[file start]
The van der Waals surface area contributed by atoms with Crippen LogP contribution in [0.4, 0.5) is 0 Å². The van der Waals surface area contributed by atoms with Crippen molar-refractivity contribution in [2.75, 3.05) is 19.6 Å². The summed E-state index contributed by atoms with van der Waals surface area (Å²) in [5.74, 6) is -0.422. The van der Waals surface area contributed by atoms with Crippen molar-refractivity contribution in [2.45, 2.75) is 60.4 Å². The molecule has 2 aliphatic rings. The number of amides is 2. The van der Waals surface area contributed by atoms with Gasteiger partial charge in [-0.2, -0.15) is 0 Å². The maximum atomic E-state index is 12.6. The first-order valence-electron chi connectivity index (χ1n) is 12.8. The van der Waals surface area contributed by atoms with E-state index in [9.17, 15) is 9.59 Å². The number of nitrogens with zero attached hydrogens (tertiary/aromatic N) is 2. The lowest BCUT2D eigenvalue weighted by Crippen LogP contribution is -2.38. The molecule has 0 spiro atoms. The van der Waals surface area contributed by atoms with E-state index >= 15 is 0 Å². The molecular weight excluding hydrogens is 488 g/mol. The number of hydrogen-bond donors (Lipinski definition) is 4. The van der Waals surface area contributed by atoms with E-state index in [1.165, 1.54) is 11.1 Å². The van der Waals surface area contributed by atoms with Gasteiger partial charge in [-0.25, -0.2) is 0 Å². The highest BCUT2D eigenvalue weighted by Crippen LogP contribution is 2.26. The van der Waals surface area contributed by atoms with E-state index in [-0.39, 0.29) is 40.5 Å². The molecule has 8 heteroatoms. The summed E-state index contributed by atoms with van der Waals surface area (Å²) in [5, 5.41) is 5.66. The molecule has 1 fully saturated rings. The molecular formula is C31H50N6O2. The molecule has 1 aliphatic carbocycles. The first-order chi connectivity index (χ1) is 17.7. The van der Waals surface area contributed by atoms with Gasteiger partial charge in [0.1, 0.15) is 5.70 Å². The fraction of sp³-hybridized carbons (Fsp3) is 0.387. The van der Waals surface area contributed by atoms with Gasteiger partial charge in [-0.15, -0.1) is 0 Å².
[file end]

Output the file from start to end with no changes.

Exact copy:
The van der Waals surface area contributed by atoms with Crippen LogP contribution in [0.4, 0.5) is 0 Å². The van der Waals surface area contributed by atoms with Crippen molar-refractivity contribution in [2.75, 3.05) is 19.6 Å². The summed E-state index contributed by atoms with van der Waals surface area (Å²) in [5.74, 6) is -0.422. The van der Waals surface area contributed by atoms with Crippen molar-refractivity contribution in [2.45, 2.75) is 60.4 Å². The molecule has 2 aliphatic rings. The number of amides is 2. The van der Waals surface area contributed by atoms with Gasteiger partial charge in [-0.2, -0.15) is 0 Å². The maximum atomic E-state index is 12.6. The first-order valence-electron chi connectivity index (χ1n) is 12.8. The van der Waals surface area contributed by atoms with E-state index in [9.17, 15) is 9.59 Å². The number of nitrogens with zero attached hydrogens (tertiary/aromatic N) is 2. The lowest BCUT2D eigenvalue weighted by Crippen LogP contribution is -2.38. The molecule has 0 spiro atoms. The van der Waals surface area contributed by atoms with E-state index >= 15 is 0 Å². The molecular weight excluding hydrogens is 488 g/mol. The number of hydrogen-bond donors (Lipinski definition) is 4. The van der Waals surface area contributed by atoms with E-state index in [1.165, 1.54) is 11.1 Å². The van der Waals surface area contributed by atoms with Gasteiger partial charge in [-0.25, -0.2) is 0 Å². The highest BCUT2D eigenvalue weighted by Crippen LogP contribution is 2.26. The van der Waals surface area contributed by atoms with E-state index in [-0.39, 0.29) is 40.5 Å². The molecule has 8 heteroatoms. The summed E-state index contributed by atoms with van der Waals surface area (Å²) in [5, 5.41) is 5.66. The molecule has 1 fully saturated rings. The molecular formula is C31H50N6O2. The molecule has 1 aliphatic carbocycles. The first-order chi connectivity index (χ1) is 17.7. The van der Waals surface area contributed by atoms with Gasteiger partial charge in [0.1, 0.15) is 5.70 Å². The fraction of sp³-hybridized carbons (Fsp3) is 0.387. The van der Waals surface area contributed by atoms with Gasteiger partial charge in [-0.15, -0.1) is 0 Å².